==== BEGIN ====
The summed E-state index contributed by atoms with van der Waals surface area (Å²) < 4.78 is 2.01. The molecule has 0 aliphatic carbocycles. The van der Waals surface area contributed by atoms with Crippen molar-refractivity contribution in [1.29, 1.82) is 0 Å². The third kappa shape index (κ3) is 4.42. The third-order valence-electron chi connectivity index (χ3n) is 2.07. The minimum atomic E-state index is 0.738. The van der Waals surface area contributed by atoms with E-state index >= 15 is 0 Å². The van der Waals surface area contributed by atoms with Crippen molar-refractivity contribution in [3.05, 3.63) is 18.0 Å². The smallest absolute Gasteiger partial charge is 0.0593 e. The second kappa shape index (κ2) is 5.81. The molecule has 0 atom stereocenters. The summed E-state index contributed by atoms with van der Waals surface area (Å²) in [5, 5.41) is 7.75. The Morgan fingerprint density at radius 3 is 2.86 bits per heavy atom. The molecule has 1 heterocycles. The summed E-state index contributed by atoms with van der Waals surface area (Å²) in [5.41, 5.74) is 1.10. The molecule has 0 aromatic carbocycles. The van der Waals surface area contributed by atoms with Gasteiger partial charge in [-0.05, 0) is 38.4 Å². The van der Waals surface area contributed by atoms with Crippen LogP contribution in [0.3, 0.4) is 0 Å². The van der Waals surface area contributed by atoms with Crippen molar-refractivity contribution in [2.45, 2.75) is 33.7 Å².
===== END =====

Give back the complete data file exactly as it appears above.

The summed E-state index contributed by atoms with van der Waals surface area (Å²) < 4.78 is 2.01. The molecule has 0 aliphatic carbocycles. The van der Waals surface area contributed by atoms with Crippen molar-refractivity contribution in [1.29, 1.82) is 0 Å². The third kappa shape index (κ3) is 4.42. The third-order valence-electron chi connectivity index (χ3n) is 2.07. The minimum atomic E-state index is 0.738. The van der Waals surface area contributed by atoms with E-state index >= 15 is 0 Å². The van der Waals surface area contributed by atoms with Crippen molar-refractivity contribution in [3.05, 3.63) is 18.0 Å². The smallest absolute Gasteiger partial charge is 0.0593 e. The second kappa shape index (κ2) is 5.81. The molecule has 0 atom stereocenters. The summed E-state index contributed by atoms with van der Waals surface area (Å²) in [5, 5.41) is 7.75. The Morgan fingerprint density at radius 3 is 2.86 bits per heavy atom. The molecule has 1 heterocycles. The summed E-state index contributed by atoms with van der Waals surface area (Å²) in [5.41, 5.74) is 1.10. The molecule has 0 aromatic carbocycles. The van der Waals surface area contributed by atoms with Gasteiger partial charge in [-0.05, 0) is 38.4 Å². The van der Waals surface area contributed by atoms with Crippen LogP contribution in [0.3, 0.4) is 0 Å². The van der Waals surface area contributed by atoms with Crippen molar-refractivity contribution in [2.45, 2.75) is 33.7 Å².